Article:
Nonfermentable substrates like ethanol can provide yeast with energy produced via aerobic respiration, and leakage of electrons from the respiratory chain may lead to high ROS generation and induction of oxidative stress [20, 3234]. Chronic oxidative stress and stimulation of defensive enzymes in yeast growing on ethanol can explain a broad peak hormetic response to hydrogen peroxide. Lower resistance to H2O2 of glycerol-grown yeast demonstrating the hormetic response at low concentrations of oxidant as compared to cells cultivated in the presence of ethanol may be a result of specificity of glycerol and ethanol metabolism in the yeast. Although both substrates need active respiration, that is, operation of the electron transport chain, they are metabolized in different ways. For example, ethanol is directly oxidized to acetyl-CoA and enters the citric acid cycle [35]. Glycerol is phosphorylated and further reduced to give dihydroxyacetone phosphate. Further, it can be metabolized either by gluconeogenesis or by glycolysis and the citric acid cycle [36]. Thus, yeast utilizing ethanol produces more ROS than yeast growing on fermentable substrates [20], and therefore ethanol provokes a mild oxidative stress and yeast tolerance to a wide range of H2O2 concentrations. Thus preliminary oxidative stress as a result of yeast growth on certain carbon sources plays an important role in the acquisition of cellular resistance to following severe challenge as well as H2O2-induced hormetic response in yeast.

Different rates of yeast growth on the four carbon sources (Figure 2) and metabolic activities of the four studied cell types (Figure 3) seem to be an important precondition for various hormetic responses of S. cerevisiae to hydrogen peroxide (Figure 1). As one explanation, the above-mentioned different phenotypes are associated with various intensities of oxidative stress in yeast grown in the presence of glucose, fructose, ethanol, and glycerol. The above suggestions are consistent with the data showing the level of oxidative stress markers (Figures 4 and 6).

In living organisms, external factors can cause oxidative stress with different intensities. This has been put on the basis of modern classification of oxidative stress [3, 23]. Recent comparative analysis of glucose and fructose vital effects on yeast clearly revealed that yeast grown on fructose had higher metabolic activity and levels of carbonyl groups in proteins as well as other markers of oxidative stress [28]. It is also well known that yeast utilizing nonfermentable substrates like ethanol and glycerol produces more ROS than yeast growing on fermentable carbon sources [20], and therefore the intensity of oxidative stress is higher in the case of cell cultivation in the presence of ethanol and glycerol than glucose and fructose. In accordance with the previous findings and our suggestions above on different intensity of oxidative stress in the four studied cell types as a precondition of their various hormetic responses to hydrogen peroxide, the correlation analysis of the relationship between metabolic activity (Figure 3), level of oxidized proteins (Figure 4), and activity of catalase (Figure 6) gives a strong positive correlation between the parameters (Figures 8(a), 8(b), and 8(c)).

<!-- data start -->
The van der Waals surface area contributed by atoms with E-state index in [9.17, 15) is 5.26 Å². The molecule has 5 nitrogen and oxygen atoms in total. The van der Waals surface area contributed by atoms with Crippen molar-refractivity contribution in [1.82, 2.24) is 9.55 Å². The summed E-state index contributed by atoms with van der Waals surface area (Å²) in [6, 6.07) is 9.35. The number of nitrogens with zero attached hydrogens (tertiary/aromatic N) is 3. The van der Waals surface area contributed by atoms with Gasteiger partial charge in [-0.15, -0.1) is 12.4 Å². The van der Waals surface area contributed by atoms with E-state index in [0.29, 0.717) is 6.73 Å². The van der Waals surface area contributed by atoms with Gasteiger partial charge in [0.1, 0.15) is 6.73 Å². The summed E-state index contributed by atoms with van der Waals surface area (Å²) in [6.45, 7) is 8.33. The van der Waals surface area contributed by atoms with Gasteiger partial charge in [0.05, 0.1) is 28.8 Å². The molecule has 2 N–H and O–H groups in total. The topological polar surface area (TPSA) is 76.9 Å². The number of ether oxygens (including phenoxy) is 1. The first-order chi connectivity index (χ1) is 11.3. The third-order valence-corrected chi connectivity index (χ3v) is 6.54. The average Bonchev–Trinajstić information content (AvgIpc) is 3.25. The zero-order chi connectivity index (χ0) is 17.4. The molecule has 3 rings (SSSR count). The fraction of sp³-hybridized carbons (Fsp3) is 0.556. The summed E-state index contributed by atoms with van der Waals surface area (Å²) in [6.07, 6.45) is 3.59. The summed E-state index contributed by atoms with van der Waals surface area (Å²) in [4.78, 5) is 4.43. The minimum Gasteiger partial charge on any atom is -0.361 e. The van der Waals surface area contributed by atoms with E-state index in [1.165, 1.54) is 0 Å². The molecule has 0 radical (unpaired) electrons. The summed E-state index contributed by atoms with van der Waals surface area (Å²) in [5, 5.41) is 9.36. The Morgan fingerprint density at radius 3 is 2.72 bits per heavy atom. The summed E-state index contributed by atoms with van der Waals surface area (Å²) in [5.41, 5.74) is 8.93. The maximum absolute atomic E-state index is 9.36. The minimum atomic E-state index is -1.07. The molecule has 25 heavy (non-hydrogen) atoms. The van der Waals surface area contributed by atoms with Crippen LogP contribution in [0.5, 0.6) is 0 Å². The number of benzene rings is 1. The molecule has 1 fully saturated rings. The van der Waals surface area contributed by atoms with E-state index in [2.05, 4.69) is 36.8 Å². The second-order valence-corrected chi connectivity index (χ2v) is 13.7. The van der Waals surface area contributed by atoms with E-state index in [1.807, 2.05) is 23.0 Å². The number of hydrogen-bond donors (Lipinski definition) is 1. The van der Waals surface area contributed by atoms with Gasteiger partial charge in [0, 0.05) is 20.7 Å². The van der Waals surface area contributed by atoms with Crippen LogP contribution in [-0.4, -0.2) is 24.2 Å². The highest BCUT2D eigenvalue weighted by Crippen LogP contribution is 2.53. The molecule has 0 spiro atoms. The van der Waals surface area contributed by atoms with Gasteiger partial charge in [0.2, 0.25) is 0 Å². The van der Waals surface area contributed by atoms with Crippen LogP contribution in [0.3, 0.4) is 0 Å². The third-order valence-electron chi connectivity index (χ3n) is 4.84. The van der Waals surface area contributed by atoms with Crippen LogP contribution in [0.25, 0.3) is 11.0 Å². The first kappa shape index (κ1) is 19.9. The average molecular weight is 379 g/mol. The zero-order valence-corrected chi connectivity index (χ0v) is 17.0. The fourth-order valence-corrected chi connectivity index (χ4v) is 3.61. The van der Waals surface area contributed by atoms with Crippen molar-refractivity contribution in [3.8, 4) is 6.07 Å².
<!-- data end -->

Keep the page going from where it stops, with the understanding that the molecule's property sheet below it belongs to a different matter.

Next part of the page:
Figure 8: Correlation analysis of data obtained with S. cerevisiae growing on different carbon sources. Correlating between (a) carbonyl protein levels and metabolic activities; (b) catalase activities and metabolic activities; (c) catalase activities and carbonyl protein levels; and (d) total antioxidant capacities and catalase activities.

It should be noted that the primary antioxidant enzymes, SOD and catalase, were usually found to demonstrate a strong relationship [11, 16]; however in the present study the enzymes showed different behaviors. Unlike catalase, activity of which was higher in yeast grown on nonfermentable carbon sources (Figure 6), no substantive differences were observed for the effect of glucose, fructose, ethanol, and glycerol on SOD activity (Figure 5).

Surprisingly, when the total antioxidant capacity data were plotted against catalase activity, the dependence demonstrated a complicated pattern, negative correlation (Figure 8(d)). It has been reported that total antioxidant activity of S. cerevisiae strongly depended on the thiol content, depletion of which led to decrease of the total antioxidant capacity [37]. We suggest that under conditions of this study catalase is an important determinant of yeast protection against oxidative damage during aerobic growth, with the four substrates used.

5. Conclusion

In general, our data and correlation analysis suggest that high rate of metabolism in yeast grown on certain carbon sources leads to oxidative stress, since the intracellular level of carbonyl proteins is increased in these cases. Enhanced catalase activity also reveals oxidative stress development; however this stress is rather mild, whereas severe oxidative stress inactivates antioxidant enzymes mainly through oxidation of their active centers or carbonylation of amino acids residues [16, 38, 39]. In turn, preliminary mild oxidative stress is an important precondition of the acquisition of cellular resistance to following severe oxidative stress as well as H2O2-induced hormetic response in yeast.

Conflict of Interests

The authors declare that there is no conflict of interests regarding the publication of this paper.

Acknowledgment

The authors are grateful to Professor Inoue for providing the yeast strain.